Replace words with images in your slide decks

slide decks Mar 10, 2021
Great slides make great slide shows

Now, at last, finally… you get to create your slides. I’m sure some of you have been itching to get creative but, believe me, it’s worth delaying the slide building process until you’ve really focussed your ideas.

And don’t fixate on words. Think more about images. See how far you can go in finding images that will replace words. The folks behind the stunningly popular TED Talks believe that when your slides rock, your whole presentation comes to life.

They even suggest that none of their speakers should include a slide containing more than six words. How would your last slide deck stand up to the six word test?

In the picture (top) David Epstein created a clean, simple slide deck to illustrate his TED Talk on the changing bodies of athletes.

Here are some tips for what great slides should look like.

Have a simple, clean design. Avoid clutter, especially masses of text.

Use pictures as much as possible. One big picture per slide is very effective. Simplicity is key in our busy world.

Vary your visuals. In addition to pictures, use videos, or audio over a picture. Be creative.

Make sure you have lots of white space around text on slides, so the words stand out clearly.

Avoid lists of text or slides with multiple bullet points.

If you need bullet points, aim for no more than five words per bullet (fewer if possible) and use the reveal button to animate each point on to the screen.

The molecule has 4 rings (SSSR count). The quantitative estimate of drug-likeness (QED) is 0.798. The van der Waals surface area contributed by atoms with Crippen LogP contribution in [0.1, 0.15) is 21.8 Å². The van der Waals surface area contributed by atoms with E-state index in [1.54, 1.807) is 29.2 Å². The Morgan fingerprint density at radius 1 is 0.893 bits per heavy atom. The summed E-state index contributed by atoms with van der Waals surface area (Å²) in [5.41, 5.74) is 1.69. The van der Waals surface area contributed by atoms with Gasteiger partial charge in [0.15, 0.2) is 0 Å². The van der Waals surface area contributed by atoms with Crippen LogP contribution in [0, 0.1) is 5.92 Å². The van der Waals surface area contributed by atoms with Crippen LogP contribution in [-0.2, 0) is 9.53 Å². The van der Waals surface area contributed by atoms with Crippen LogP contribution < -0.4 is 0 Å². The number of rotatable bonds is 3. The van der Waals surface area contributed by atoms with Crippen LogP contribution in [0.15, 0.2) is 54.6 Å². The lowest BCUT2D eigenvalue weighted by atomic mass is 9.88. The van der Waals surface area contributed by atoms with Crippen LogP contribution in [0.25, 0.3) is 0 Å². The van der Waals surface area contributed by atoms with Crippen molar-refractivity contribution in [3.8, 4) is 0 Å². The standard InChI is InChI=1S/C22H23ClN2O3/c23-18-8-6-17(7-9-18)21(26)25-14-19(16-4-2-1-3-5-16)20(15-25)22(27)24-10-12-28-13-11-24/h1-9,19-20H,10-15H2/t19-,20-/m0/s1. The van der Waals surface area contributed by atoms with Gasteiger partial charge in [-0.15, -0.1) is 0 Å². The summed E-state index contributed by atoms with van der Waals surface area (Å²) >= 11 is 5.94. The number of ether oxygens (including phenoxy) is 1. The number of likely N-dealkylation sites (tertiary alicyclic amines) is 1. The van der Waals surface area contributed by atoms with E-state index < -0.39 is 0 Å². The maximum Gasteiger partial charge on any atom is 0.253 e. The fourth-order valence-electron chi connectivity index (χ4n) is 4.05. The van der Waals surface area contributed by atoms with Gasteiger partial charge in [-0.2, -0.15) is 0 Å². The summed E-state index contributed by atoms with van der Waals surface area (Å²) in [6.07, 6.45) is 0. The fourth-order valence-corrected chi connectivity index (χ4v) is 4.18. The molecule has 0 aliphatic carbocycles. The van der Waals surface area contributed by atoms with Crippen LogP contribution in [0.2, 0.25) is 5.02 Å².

Use the reveal button to manage the flow of visual information to the audience. You don’t want them reading ahead of you. Reveal one point. Then talk about that point. Then reveal the next point. Talk about it. Keep revealing then speaking until you’ve gone through all your points. That way people will focus on listening to you, the slides will reinforce your words, and the audience will not be tempted to skip ahead.

Keep your animations simple. No spins, bursts, bounces or spirals. Stick with the ‘appear’ animation.

Avoid too much information on a single slide. Have only 1 key point or idea per slide.

Beware of ‘Slideuments’ or ‘Docuslides’.  These are slides pretending to be a documents. And they really should be documents. If a new policy, or safety regulation, or legal opinion requires careful reading and re-reading, then it needs to be a document. A slide could give a headline about the new policy, but a slide is not the medium to lay out all the details. If you need to give your audience a document, give to to them as a handout or email afterwards.

So far we’ve looked at the particular problems with bullet points, we’ve looked at a planning process that builds the slides last, and we’ve looked at ideas for making slides communicate more effectively.

In the next blog, I’ll share a few key tips for ensuring your presentation skills do justice to your powerful new slides.